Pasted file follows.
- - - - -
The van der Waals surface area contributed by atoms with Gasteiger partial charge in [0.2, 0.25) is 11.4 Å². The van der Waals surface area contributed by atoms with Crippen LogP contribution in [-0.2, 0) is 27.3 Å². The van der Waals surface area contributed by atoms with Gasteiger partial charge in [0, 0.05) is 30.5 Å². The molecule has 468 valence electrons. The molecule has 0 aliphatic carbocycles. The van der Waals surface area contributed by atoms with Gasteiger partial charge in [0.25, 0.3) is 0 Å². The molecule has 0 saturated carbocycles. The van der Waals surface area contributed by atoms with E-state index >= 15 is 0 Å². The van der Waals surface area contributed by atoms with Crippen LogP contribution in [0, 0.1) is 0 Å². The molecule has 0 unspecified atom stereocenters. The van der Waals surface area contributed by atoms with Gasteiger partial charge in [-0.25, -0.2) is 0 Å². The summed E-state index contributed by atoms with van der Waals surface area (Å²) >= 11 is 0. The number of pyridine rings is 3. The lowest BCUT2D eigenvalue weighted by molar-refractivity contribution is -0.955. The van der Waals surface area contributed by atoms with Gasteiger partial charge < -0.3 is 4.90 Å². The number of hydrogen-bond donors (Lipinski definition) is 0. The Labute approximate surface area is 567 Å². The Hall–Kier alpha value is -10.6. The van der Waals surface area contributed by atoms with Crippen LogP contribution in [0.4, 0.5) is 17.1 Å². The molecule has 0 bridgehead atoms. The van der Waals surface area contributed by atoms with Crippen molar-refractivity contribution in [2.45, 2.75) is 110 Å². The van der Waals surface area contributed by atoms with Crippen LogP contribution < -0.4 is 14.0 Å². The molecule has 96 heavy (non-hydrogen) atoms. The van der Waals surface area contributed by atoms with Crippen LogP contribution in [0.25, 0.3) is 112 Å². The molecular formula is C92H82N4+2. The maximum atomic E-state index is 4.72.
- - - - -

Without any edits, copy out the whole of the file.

The van der Waals surface area contributed by atoms with Gasteiger partial charge in [0.2, 0.25) is 11.4 Å². The van der Waals surface area contributed by atoms with Crippen LogP contribution in [-0.2, 0) is 27.3 Å². The van der Waals surface area contributed by atoms with Gasteiger partial charge in [0, 0.05) is 30.5 Å². The molecule has 468 valence electrons. The molecule has 0 aliphatic carbocycles. The van der Waals surface area contributed by atoms with Gasteiger partial charge in [0.25, 0.3) is 0 Å². The molecule has 0 saturated carbocycles. The van der Waals surface area contributed by atoms with E-state index >= 15 is 0 Å². The van der Waals surface area contributed by atoms with Crippen LogP contribution in [0, 0.1) is 0 Å². The molecule has 0 unspecified atom stereocenters. The van der Waals surface area contributed by atoms with Gasteiger partial charge in [-0.25, -0.2) is 0 Å². The summed E-state index contributed by atoms with van der Waals surface area (Å²) >= 11 is 0. The number of pyridine rings is 3. The lowest BCUT2D eigenvalue weighted by molar-refractivity contribution is -0.955. The van der Waals surface area contributed by atoms with Gasteiger partial charge < -0.3 is 4.90 Å². The number of hydrogen-bond donors (Lipinski definition) is 0. The Labute approximate surface area is 567 Å². The Hall–Kier alpha value is -10.6. The van der Waals surface area contributed by atoms with Crippen LogP contribution in [0.4, 0.5) is 17.1 Å². The molecule has 0 bridgehead atoms. The van der Waals surface area contributed by atoms with Crippen molar-refractivity contribution in [2.45, 2.75) is 110 Å². The van der Waals surface area contributed by atoms with Crippen LogP contribution < -0.4 is 14.0 Å². The molecule has 96 heavy (non-hydrogen) atoms. The van der Waals surface area contributed by atoms with Crippen LogP contribution in [0.25, 0.3) is 112 Å². The molecular formula is C92H82N4+2. The maximum atomic E-state index is 4.72.